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2013 Lambing Notebook - Installment #3

Zen and the Art of Sheepherding

Over the years, I've come to realize that one of the principles of working or moving livestock is that I must move slowly to go fast.  Every time I get in a hurry to get something done - loading sheep in the trailer or moving sheep through the corrals, for example - the job takes much longer than it would if I had the proper patience.  When I'm quiet, my dogs are quiet as well - and the job goes quickly.

This principle, I think, is especially applicable at lambing time.  There is an art to lambing in a pasture (or really to any lambing system) that can only be learned by experience.  Moving slowly - both in a physical sense and from the standpoint of watching and waiting - is critical during lambing season.  A couple of examples:

  • Yesterday, we moved the entire flock onto new pasture.  A handful of 2-3 day-old lambs decided it would be great fun to stay back in the old pasture.  Rather than try to catch them or chase them, I worked with Mo to quietly and slowly herd them ahead to the rest of the flock.  Mo was incredibly patient - herding young lambs is worse than herding cats - and I tried to quietly help Mo follow his instincts.  We finally got the lambs close enough to the new paddock that their mothers found them and led them the rest of the way.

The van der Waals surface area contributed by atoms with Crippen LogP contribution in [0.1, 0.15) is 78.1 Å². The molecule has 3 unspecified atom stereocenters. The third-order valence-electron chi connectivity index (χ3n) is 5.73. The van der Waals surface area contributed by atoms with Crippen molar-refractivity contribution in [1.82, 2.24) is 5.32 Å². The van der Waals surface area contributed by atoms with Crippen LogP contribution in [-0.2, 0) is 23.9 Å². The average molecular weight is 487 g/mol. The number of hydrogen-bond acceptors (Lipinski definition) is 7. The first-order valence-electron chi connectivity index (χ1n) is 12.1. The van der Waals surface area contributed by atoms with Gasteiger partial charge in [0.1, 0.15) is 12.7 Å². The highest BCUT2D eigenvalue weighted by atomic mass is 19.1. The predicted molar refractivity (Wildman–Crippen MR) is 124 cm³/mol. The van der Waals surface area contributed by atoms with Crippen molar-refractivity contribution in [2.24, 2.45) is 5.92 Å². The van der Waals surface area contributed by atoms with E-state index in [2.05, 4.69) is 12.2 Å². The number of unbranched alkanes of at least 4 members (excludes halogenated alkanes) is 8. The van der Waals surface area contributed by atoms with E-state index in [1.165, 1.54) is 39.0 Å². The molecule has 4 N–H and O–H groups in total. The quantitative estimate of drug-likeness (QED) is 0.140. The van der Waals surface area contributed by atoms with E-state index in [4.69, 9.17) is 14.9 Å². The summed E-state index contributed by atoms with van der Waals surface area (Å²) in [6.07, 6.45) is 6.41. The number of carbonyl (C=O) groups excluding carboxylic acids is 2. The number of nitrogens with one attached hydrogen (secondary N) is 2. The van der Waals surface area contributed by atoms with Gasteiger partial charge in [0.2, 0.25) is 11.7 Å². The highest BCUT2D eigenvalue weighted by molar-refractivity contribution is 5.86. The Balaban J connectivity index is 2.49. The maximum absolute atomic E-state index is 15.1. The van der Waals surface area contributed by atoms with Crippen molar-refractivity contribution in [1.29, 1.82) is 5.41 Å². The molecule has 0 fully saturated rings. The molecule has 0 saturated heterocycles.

• This afternoon, I came upon a lamb that didn't seem to have a mother.  She was dried off and energetic, but her mother was nowhere to be found.  I tried putting her with a ewe that had another lamb, thinking that perhaps she was a twin.  The ewe ultimately rejected her, but I decided to leave her in the pasture until I came back for my evening rounds.  She was still by herself when I returned, but I tried putting her with another ewe that had a single lamb.  Bingo! The lamb was her missing twin, and when I left tonight both lambs were following her and nursing regularly.
Much of my time at lambing is spent waiting and watching - waiting for a ewe to deliver her lambs on her own or watching to make sure that a ewe has bonded with her lambs.  If I move to quickly at this point, I risk disrupting the ewe-lamb bond by pulling a lamb or increasing my labor requirements by bringing a lamb home to be bottle raised.  Going slow, in this case, means less work!

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